SAN FRANCISCO -- Emmanuel Burriss, Melky Cabrera and Nate Schierholtz represent the new face of the San Francisco offense. Given a chance, they are all contributing.
Cabrera hit a 3-2 pitch sharply on the ground to shortstop against a drawn-in infield and the bases loaded in the bottom of the ninth inning Saturday.
The speedy Burriss, who led off the inning with a sharp single into right field on the first pitch he saw, raced home and possibly affected the way Clint Barmes handled the throw, which went awry and gave the Giants a 4-3 victory over the Pittsburgh Pirates.
"I was just trying to get on base," Burriss said. "I thought being the leadoff guy, he would want to try and get ahead in the count. I didn't do anything crazy, I just wanted to get a good pitch and put a good swing on it."
Ryan Theriot was sent in as a pinch-hitter with the sole purpose of advancing Burriss into scoring position. After two failed bunt attempts, he singled into right field with Burriss easily making third.
"That's the way we're going to need to win games," Giants manager Bruce Bochy said. "We need everybody, and we're finding ways of getting runs on the board by getting good quality at-bats when we need them."
Angel Pagan, who singled and tripled earlier in the game, was given a free pass to load the bases and set up a force at home.
Cabrera worked Pirates reliever Chris Resop to a full count before connecting on the grounder that Barmes mishandled and threw away at the plate.
"I had plenty of time to make the throw," Barmes said. "I just rushed it."
Resop threw 20 pitches in the ninth and never did record an out.
Javier Lopez struck out the only batter he faced in the top of the ninth to get credit for the victory.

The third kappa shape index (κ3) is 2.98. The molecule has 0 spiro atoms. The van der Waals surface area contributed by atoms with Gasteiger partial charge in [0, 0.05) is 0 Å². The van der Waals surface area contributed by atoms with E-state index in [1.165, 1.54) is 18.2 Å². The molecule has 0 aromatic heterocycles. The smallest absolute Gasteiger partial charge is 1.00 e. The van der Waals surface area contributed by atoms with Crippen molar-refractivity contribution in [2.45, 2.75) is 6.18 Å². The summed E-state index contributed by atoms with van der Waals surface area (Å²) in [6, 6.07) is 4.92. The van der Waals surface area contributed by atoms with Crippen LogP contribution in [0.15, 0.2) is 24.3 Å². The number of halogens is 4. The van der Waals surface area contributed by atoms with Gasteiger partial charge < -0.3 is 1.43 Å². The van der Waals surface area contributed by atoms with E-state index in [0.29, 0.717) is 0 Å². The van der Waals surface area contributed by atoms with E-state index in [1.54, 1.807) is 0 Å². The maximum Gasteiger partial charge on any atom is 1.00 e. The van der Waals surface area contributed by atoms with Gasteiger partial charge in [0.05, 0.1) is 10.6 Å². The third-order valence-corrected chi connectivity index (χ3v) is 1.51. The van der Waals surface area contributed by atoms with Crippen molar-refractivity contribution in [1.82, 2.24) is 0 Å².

Barry Zito gave the Giants another quality start, going seven strong innings. He allowed three runs, two earned, on six hits. He walked one and struck out four.
"That was a very good outing for him," Bochy said. "He settled down, regrouped and did solid work. He's pitching with confidence and we won the game because he got us to the eighth inning."
After giving up Neil Walker's two-run single in the first, Zito retired nine straight and 12 of 13 overall.
"Just being able to shut the door after the first inning was satisfying," Zito said. "Giving up two runs in the first inning is never a good thing. I tried to minimize the damage and get some quick outs."
The Giants roared back to tie the game with a pair of runs in the second. Hector Sanchez singled to open the frame and Schierholtz tripled for the first time since last April 9, the Giants' second home game of 2011, to drive in Sanchez. Burriss singled, allowing Schierholtz to score.
"I feel good for Nate," Bochy said. "I told him his swing just wasn't there and he handled it like a professional. When he got his chance, he took advantage of it."
The Pirates regained the lead with an unearned run in the top of the fifth and the Giants responded just as quickly with a run in the bottom of the fifth. Pagan tripled with one out and eventually scored on a Pablo Sandoval single.
Pagan recorded his first extra-base hit, first stolen base and first mult-hit game of the season. Sandoval has hit safely in each of the Giants' first eight games.
The Giants have scored at least four runs in each of their first eight games for the first time since doing so in their first nine games of 2003.
On the first day without closer Brian Wilson, who will be placed on the disabled list Sunday as part of a move to activate Ryan Vogelsong, the Giants' bullpen responded with two scoreless innings courtesy of Santiago Casilla and Lopez.
"That's a huge blow because he is such a huge impact player," Zito said of Wilson. "But this bullpen runs deep and has for a few years. It's what makes them so strong in the late innings. These guys are going to step up."
Rick Eymer is a contributor to MLB.com. This story was not subject to the approval of Major League Baseball or its clubs.